As he works his way through these mythemes one by one he take us through an impressive and often surprising journey into the heart of sci-fi and comic book history and mythology. On that level alone, the book is something of a scholarly breakthrough. Along the way, he encounters some of the pioneers of these many overlapping fields, individuals like Frederic Myers, Michael Murphy, John Keel, Charles Fort, Ray Palmer, Phillip K. Dick, Sri Aurobindo, and Carl Jung. And we also encounter a whole host of extraordinary and sometimes strange purveyors of these mythemes, some who deserve to be better known and respected by history, some who simply leave us shaking our heads at the brilliant and bizarre personalities that have had such an outsized influence on pop culture. Kripal has done a simply outstanding job of uncovering the incredible connections, surprising histories, and remarkable paranormal experiences that were the actual background of so many of the superheroes and science fiction fantasies that many of us were raised on.

Both mutants and mystics abound in these pages, and their outlandish and unexpected stories keep the narrative engaging throughout. Indeed, Mutants and Mystics is easy to read and Kripal’s knowledge of the field vast. One can’t help but be impressed by a scholar who can make an extensive analysis of Whitley Strieber’s Communion on one page, X-Men on the next, and the mystical experiences of Ray Palmer and Gopi Krishna on yet another. In that sheer breadth, quality, and volume of history lies the book’s most powerful and convincing argument. But it is also the source of what is perhaps its most questionable characteristic. Amidst the raucous and enjoyable cacophony of characters crisscrossing the pages, the book can feel a bit like a mass of compelling but untamed information, a wide-angle shot that needs to be brought into focus—so much raw data, more explanation and context needed. Compounding this issue is the fact that Kripal makes little effort to distinguish between the less credible and more credible individuals inhabiting his super-story. Clearly there is a world of difference between the integrity of a Frederic Myers and the patently paranoid ramblings of a schizophrenic who thought he’d uncovered the key to the language of Atlantis. This will understandably frustrate the discerning reader. I certainly felt this way, wanting him to more directly acknowledge that person A is probably trustworthy, while this other person B…well, not so much.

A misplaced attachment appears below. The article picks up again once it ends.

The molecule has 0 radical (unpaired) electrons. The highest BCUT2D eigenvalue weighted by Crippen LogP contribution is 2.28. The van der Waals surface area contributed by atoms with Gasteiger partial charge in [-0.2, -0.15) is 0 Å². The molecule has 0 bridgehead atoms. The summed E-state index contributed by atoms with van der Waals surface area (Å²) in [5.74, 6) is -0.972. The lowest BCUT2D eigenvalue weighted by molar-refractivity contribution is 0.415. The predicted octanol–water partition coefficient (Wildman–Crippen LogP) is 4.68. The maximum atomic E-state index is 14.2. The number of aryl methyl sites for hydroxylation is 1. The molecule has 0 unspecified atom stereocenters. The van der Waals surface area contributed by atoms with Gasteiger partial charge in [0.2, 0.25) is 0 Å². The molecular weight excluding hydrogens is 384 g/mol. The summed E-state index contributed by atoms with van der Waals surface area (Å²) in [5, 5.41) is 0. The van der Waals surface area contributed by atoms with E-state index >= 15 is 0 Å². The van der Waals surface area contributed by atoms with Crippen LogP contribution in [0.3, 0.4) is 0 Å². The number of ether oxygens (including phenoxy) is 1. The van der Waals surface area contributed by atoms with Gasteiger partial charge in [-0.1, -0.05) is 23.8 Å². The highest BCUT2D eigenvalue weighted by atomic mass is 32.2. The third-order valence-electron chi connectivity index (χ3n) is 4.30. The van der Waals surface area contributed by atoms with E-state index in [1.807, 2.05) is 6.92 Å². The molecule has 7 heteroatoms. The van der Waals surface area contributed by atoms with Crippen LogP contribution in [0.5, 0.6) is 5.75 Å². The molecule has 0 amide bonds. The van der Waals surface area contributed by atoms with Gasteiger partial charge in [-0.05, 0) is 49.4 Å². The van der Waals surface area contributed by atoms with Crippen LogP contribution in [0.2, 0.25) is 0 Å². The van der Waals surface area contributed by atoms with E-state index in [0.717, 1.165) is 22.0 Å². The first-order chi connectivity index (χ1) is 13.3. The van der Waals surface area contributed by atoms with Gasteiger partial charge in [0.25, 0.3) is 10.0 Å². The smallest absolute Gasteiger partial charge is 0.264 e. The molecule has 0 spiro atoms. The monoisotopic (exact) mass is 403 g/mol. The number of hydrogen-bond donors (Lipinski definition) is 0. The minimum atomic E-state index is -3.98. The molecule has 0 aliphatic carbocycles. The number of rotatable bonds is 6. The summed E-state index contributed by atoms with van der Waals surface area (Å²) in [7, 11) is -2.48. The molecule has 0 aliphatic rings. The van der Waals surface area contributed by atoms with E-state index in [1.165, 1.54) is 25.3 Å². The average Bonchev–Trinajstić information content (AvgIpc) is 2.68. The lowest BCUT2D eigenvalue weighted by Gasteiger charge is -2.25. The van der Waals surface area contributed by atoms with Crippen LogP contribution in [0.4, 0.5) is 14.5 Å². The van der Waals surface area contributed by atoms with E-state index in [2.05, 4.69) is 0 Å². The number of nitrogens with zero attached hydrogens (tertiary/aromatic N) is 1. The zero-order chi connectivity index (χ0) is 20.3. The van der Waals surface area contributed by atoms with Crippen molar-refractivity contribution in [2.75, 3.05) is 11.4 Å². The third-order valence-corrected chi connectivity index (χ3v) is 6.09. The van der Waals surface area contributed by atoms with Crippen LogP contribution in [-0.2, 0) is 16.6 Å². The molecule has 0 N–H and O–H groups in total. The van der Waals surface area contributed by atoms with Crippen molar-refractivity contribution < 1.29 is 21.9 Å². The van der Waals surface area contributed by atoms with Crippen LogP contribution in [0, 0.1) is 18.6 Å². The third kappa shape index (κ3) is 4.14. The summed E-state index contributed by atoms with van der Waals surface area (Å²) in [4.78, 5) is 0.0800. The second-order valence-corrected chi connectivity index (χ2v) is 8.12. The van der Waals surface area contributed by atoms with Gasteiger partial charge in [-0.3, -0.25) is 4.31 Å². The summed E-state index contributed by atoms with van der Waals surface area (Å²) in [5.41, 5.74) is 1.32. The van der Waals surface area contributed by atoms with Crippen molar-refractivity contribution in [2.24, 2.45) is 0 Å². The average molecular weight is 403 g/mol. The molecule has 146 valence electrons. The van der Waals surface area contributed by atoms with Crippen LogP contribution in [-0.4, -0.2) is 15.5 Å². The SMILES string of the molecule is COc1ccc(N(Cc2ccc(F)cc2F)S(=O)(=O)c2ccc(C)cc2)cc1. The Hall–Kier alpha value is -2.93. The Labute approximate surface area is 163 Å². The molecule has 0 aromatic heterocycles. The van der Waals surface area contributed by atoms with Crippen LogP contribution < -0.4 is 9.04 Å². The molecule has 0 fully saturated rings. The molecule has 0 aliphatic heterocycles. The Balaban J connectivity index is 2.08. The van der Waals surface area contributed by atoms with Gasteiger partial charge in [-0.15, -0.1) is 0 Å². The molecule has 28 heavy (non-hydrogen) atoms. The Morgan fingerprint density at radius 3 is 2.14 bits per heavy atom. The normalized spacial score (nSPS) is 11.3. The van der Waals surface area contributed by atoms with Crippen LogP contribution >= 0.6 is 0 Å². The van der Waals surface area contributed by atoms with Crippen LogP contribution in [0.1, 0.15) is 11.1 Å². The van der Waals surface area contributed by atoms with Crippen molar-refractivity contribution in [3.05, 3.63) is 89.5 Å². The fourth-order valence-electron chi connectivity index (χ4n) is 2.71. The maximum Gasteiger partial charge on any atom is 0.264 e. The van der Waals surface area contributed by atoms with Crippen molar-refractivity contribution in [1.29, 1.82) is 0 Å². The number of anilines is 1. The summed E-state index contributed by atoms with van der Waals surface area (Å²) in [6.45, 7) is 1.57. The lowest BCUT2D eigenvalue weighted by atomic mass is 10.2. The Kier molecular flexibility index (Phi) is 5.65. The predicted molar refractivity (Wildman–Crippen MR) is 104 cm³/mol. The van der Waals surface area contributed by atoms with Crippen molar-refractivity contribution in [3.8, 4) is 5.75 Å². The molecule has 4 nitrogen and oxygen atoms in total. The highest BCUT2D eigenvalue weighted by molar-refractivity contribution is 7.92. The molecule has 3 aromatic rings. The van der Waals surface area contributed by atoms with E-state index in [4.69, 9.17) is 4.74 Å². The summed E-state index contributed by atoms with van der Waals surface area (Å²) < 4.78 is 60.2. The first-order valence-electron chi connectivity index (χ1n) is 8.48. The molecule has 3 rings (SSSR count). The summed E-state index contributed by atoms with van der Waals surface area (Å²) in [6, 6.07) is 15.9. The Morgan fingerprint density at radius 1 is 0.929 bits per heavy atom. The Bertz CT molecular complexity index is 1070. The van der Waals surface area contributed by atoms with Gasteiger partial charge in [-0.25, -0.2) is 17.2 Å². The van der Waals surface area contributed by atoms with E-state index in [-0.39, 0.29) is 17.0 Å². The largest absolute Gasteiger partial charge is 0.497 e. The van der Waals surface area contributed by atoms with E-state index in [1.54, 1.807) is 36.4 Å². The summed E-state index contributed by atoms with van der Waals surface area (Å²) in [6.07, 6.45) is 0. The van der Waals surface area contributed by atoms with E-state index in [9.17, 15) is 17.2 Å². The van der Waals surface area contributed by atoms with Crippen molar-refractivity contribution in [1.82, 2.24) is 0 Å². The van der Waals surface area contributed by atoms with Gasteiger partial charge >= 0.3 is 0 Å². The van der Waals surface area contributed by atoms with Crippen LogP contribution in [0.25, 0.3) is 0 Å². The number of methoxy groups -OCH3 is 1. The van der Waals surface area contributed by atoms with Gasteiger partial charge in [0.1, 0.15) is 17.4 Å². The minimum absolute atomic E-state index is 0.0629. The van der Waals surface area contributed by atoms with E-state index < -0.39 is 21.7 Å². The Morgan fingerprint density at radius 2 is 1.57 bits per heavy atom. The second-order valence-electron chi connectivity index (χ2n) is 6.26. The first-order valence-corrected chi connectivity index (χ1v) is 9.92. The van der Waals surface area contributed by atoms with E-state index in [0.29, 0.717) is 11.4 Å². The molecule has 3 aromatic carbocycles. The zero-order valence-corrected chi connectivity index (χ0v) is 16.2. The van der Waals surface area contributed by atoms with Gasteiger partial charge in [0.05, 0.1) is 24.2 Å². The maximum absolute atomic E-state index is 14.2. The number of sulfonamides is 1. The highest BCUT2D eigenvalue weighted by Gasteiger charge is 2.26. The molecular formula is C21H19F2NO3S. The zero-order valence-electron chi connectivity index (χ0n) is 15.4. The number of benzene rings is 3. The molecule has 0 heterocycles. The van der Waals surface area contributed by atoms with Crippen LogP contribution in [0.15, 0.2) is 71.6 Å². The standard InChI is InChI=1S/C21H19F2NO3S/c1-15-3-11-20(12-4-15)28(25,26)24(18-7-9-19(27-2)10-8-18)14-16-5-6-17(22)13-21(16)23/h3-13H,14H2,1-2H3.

Yet I suspect that ranking his sources on some kind of scale of credibility would have distracted attention from Kripal’s primary purpose—demonstrating the sheer pervasiveness of this mythical, paranormal super-story underlying our society and ultimately the human experience. His purpose is not to separate legitimate experience from delusional, but to see how they all arise from and operate within a larger narrative. Indeed, the book functions primarily as an eye-opening guide to an important evolutionary subtext hiding beneath pop culture and hidden in the biographies of the people who created it. Amidst these outcasts and underground travelers; these esoteric rebels and artistic misfits; these pioneers of the strange, the unseen, and the impossible; are secrets and mysteries galore. And even as we have loved and embraced their creations—such vision, such imagination! —we have failed to see the depth behind the painted smile, the mystic and the madness behind the entertaining mask. Kripal tears the mask away. He attempts to shows us that we may are all part of an extraordinary story, much grander, much greater than any one of his mutants or mystics could alone grasp. It is a story not yet fully understood, much less written, but influential, fundamental, and somehow informing much more of our reality then we yet realize. If only we could put aside being either dismissive skeptics or uncritical believers long enough to notice.